Lower Lewis Falls:

Unfortunately, I am yet to see this amazing waterfall, but it is next on my to-do list. It is a wide, gorgeous waterfall located in the south/east portion of Mt. Rainier National Forest.

Palouse Falls:

waterfall (1 of 1)

This waterfall is one of Washington’s largest. Located in Lacrosse, in west eastern, WA. You can get a stunning view of the enormous waterfall before taking the hike down towards the waterfall that can be difficult at times and has many alternate routes. You’ll see another waterfall before reaching an overlook of Palouse. There is a small trail down to the bottom of the falls, leading into a small lake as well.

Rattlesnake Ridge:

IMG_8687.CR2

This is a wondrous two hike located in North Bend. It starts off at Rattlesnake lake and you hike to the top of a wide ledge, where you can see the bright blue lake from above. It is quiet the site!

Cape Flattery:

Another natural wonder I have yet to see, but will be soon! Cape flattery has to be one, if not the most beautiful, cape in Washington state. This cape is located on the very top of the state, on the western edge.

Oregon:

Cape Kiwanda:

IMG_4876.CR2

I shall admit, the entire route down 101 south through Oregon is absolutely stunning and a must-do summer trip! There is a route right outside of Tillamook, called Three Capes Scenic Route. Unfortunately, I had missed the turn to this route and missed the other two capes, but Cape Kiwanda is quiet possibly Oregon’s most beautiful cape.

It is located in Pacific City, it starts off as a popular beach and you walk up the sandy hills to stand on the cape. There are many signs and gates that tell you that beyond this gate is dangerous, but it is important to keep in mind that Oregon’s Beach Bill states that the people may still roam wherever the please, as the beaches belong to the people.

Tamolich Blue Pool:

This is one of my favorite locations in the PNW! The tamolich blue pool used to be a waterfall, but after a volcanic eruption, the waterfall was covered with lava rock. The water now seems from the bottom of the rocks and slows the water down enough to create a clear, still pool that is the most brilliant blue you’ll ever see. It is spectacular!

The blue pool is located off of the Mckenzie Highway and was a little difficult to find, as there are no signs off the highway. You’ll turn on NF-730, which leads to the trailhead, it is a two mile hike and not difficult. You can walk all around the water and there are several places to cliff jump into the frigid water, though you can also walk around to get right into the water.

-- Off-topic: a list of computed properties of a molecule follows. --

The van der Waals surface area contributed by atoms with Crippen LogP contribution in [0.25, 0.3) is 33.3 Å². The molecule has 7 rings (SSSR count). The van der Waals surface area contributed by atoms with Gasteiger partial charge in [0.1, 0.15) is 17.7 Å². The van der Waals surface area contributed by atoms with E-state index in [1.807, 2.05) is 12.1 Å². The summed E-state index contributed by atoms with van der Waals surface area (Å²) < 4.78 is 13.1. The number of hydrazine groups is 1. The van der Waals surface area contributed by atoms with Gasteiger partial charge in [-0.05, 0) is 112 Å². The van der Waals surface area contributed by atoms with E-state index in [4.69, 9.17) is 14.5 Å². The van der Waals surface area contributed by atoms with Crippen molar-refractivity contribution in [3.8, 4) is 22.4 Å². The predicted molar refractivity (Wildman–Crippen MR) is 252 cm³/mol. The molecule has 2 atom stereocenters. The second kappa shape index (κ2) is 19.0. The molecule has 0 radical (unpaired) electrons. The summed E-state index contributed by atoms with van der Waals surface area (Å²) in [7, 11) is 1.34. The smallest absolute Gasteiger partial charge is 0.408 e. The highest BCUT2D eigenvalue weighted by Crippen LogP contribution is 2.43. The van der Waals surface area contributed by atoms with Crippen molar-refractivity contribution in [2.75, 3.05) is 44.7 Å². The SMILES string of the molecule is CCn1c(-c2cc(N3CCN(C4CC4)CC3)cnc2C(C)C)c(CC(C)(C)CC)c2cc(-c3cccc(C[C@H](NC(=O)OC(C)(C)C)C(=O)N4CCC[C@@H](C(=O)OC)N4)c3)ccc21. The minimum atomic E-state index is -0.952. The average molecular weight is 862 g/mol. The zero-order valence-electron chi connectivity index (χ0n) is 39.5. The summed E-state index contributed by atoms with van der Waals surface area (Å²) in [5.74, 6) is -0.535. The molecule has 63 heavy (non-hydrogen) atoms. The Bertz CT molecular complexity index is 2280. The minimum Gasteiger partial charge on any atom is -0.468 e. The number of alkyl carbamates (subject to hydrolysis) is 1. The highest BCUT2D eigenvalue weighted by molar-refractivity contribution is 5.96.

Crater Lake:

IMG_7220
IMG_7196

This magnificent location shares a special place in my heart. Crater lake is in central Oregon and is one the top places to see the in the Pacific Northwest. This lake lies in the Cascade Range, it used to be a volcano named Mount Mazama. This volcano had a massive eruption that caused the mountain to implode on itself, forming a giant crater that filled with rain and snowfall. It is also a magnificent blue and surrounded by gorgeous mountains.

I recommend coming to this place in the early morning. We showed up around 7am, when the water was still and there were some clouds in the sky. The reflection of the mountains and the sky coming off of the lake was like pure magic, it took a few moments of staring to really understand where the water started. It was absolutely stunning, like nothing I’ve ever seen before. You can hike many trails at Crater Lake National Park and drive around the entire crater.

There is one area that you can hike a mile down to cliff jump into 2000 feet deep beautiful water, called Cleetwood Cove and it is an absolute must!

Toketee Falls:

IMG_7283

This waterfall is not far from Crater Lake, when leaving the north entrance, it is off highway 138. The hike is about 1.5 miles and not very difficult. There is a viewpoint that allows you to see the waterfall, but viewpoints are never quiet good enough… So there is a rope next to the main viewpoint area and a sign telling you not to go down to the waterfall, but many have done it anyways. The rope is absolutely necessary, as it is very steep getting down to the falls, but well worth it. The water is the perfect place to swim, but very cold!

Proxy Falls:

One of my favorite Oregon waterfalls! It is about 226 feet tall and flows beautifully, close to the rock wall. The hike is almost two miles and not difficult.

Samuel Boardman Scenic Corridor:

This is several different pull offs off 101 south in Brookings, OR. Each pull off is so gorgeous, full of capes and natural arches that you can hike to. It coordinates with the gorgeous Oregon coast trail.

Painted Hills:

An absolutely magical place, where the desert hills are decorated in vivid color, in central/eastern Oregon. It is an absolute must see and should be a wonder of the world!

California:

Redwood Forest:

IMG_7627

This forest is located in many places in northwest California; the tallest trees on Earth, reaching over 300 feet tall! All the forest areas are full of wonder and are a must see right next to the coast! Some trees were at least ten feet in width!

McArthur Burney Falls: